As the discussion on transmission cost allocation heats up in Washington, what are the impacts of legislation that would curb the Federal Energy Regulatory Commission's reach? During today's OnPoint, Joseph Welch, president and CEO of ITC, the largest independent electricity transmission company in the United States, explains how legislation recently introduced in the Senate would affect independent operators. He also discusses why he believes the legislation could block new transmission construction.
Monica Trauzzi: Hello and welcome to OnPoint. I'm Monica Trauzzi. With me today is Joseph Welch, president and CEO of ITC, the largest independent electricity transmission company in the U.S. Joe, thanks for coming on the show.
Joseph Welch: Well, thank you for having me. I really enjoyed being here today.
Monica Trauzzi: Joe, talk on transmission cost allocation is heating up in Washington and most currently, or most recently, a bipartisan group of senators introduced legislation that would sort of curb FERC's reach on cost allocation. Do attempts like this at oversight go too far?
Joseph Welch: I really believe they do. You know, I've been working in this space for most of my career, but the last 20 years has been really focused on transmission and our inability to get it built and we keep coming back and looking at this. When you look at cost allocation, it's one of the three major impediments to getting transmission built and this particular bill really starts to put, if you will, almost an earthquake into the process, because the bill goes back to June of 2010 and any tariff that is filed there, we have to go back and look at cost-benefit studies. So what we're going to have is a backlog of litigation until there be no end if this bill goes through. And, clearly, that's not going to get a transmission project built.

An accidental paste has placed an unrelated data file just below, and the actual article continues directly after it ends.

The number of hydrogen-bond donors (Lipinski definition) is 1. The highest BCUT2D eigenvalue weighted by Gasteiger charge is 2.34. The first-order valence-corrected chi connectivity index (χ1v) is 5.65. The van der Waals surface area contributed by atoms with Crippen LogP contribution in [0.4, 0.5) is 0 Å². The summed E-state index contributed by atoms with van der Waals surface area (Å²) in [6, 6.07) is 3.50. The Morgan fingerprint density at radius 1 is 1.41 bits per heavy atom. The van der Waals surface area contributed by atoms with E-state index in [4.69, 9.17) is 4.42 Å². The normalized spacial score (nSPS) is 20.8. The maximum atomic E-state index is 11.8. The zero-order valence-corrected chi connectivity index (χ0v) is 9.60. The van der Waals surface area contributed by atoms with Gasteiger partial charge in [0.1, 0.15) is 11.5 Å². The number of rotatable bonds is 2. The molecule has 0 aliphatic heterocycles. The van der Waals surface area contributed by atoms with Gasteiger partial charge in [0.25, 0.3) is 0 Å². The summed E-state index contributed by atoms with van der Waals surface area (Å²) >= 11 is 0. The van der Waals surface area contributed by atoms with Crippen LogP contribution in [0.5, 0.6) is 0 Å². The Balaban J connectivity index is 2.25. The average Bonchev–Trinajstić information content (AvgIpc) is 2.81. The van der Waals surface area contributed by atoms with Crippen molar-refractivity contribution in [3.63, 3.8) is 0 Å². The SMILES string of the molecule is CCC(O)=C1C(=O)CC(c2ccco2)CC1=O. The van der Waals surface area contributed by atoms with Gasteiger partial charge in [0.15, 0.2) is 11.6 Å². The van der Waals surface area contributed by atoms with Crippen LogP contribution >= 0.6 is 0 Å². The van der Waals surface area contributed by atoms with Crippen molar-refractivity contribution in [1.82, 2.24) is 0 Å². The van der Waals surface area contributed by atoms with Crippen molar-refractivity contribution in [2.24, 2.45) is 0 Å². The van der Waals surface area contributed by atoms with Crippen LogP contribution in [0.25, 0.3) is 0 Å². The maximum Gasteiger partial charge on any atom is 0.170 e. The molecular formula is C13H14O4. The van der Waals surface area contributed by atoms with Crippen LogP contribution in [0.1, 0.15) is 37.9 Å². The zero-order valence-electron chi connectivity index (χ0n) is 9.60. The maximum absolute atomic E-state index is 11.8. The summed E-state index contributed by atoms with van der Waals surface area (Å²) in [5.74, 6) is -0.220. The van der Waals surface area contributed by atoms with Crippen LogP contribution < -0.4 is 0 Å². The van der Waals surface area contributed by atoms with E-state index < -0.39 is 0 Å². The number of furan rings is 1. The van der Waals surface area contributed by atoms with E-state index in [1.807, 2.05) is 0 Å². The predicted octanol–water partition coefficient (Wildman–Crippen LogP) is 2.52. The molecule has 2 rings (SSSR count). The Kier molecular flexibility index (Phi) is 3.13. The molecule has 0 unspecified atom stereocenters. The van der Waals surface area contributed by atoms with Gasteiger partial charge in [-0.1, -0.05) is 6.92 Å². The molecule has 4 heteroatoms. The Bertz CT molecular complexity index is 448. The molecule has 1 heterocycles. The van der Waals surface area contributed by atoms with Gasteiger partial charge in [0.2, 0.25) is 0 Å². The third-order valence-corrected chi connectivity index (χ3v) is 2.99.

Monica Trauzzi: So, if we have this backlog of litigation, then how do we get to a clean energy standard for example, 80 percent by 2035? How would those goals ever be met?
Joseph Welch: They won't be. I mean even in the best of scenarios where we could get a clean look into the future and get transmission planned, it takes three or four years to get it off the drawing board, to get it through the approval process that's currently in place today. Then there's the procurement process. You have to go through siting. Five years is really ambitious to build something like in the 30-40 mile range. You might be able to compress that some. There's not a big supply of this equipment out there, so if we really wanted to do something big, it's just not going to happen. We're not geared up as a country to even allow this to happen.
Monica Trauzzi: As an independent operator, how does the debate between FERC and Congress impact you?